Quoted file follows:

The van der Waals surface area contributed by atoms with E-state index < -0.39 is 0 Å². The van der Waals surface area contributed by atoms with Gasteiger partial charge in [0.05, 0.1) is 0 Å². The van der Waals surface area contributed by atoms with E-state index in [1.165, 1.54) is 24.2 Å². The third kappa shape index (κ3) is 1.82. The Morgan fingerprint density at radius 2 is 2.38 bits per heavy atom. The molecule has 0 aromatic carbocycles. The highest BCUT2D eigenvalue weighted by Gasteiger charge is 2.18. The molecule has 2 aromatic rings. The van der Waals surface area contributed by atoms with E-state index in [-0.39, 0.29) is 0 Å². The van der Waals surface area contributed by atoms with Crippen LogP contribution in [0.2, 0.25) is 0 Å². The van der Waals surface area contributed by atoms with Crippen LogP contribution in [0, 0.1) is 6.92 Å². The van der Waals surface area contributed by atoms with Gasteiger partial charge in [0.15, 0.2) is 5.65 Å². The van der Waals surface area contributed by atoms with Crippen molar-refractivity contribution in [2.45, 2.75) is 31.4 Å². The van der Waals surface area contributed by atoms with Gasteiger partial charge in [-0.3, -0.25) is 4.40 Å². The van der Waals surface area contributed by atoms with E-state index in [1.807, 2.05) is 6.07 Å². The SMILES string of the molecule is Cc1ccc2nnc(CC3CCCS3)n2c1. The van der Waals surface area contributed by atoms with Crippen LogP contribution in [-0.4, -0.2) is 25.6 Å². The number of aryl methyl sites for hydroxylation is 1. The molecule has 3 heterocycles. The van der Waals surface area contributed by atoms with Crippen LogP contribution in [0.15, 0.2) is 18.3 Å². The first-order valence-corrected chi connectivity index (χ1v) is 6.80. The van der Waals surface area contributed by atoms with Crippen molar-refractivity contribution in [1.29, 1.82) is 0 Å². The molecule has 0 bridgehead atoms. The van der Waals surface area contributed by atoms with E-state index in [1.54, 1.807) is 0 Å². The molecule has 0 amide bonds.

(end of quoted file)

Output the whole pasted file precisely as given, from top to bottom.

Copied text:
The van der Waals surface area contributed by atoms with E-state index < -0.39 is 0 Å². The van der Waals surface area contributed by atoms with Gasteiger partial charge in [0.05, 0.1) is 0 Å². The van der Waals surface area contributed by atoms with E-state index in [1.165, 1.54) is 24.2 Å². The third kappa shape index (κ3) is 1.82. The Morgan fingerprint density at radius 2 is 2.38 bits per heavy atom. The molecule has 0 aromatic carbocycles. The highest BCUT2D eigenvalue weighted by Gasteiger charge is 2.18. The molecule has 2 aromatic rings. The van der Waals surface area contributed by atoms with E-state index in [-0.39, 0.29) is 0 Å². The van der Waals surface area contributed by atoms with Crippen LogP contribution in [0.2, 0.25) is 0 Å². The van der Waals surface area contributed by atoms with Crippen LogP contribution in [0, 0.1) is 6.92 Å². The van der Waals surface area contributed by atoms with Gasteiger partial charge in [0.15, 0.2) is 5.65 Å². The van der Waals surface area contributed by atoms with Crippen molar-refractivity contribution in [2.45, 2.75) is 31.4 Å². The van der Waals surface area contributed by atoms with Gasteiger partial charge in [-0.3, -0.25) is 4.40 Å². The van der Waals surface area contributed by atoms with E-state index in [1.807, 2.05) is 6.07 Å². The SMILES string of the molecule is Cc1ccc2nnc(CC3CCCS3)n2c1. The van der Waals surface area contributed by atoms with Crippen LogP contribution in [-0.4, -0.2) is 25.6 Å². The number of aryl methyl sites for hydroxylation is 1. The molecule has 3 heterocycles. The van der Waals surface area contributed by atoms with Crippen LogP contribution in [0.15, 0.2) is 18.3 Å². The first-order valence-corrected chi connectivity index (χ1v) is 6.80. The van der Waals surface area contributed by atoms with Crippen molar-refractivity contribution in [1.29, 1.82) is 0 Å². The molecule has 0 bridgehead atoms. The van der Waals surface area contributed by atoms with E-state index in [1.54, 1.807) is 0 Å². The molecule has 0 amide bonds.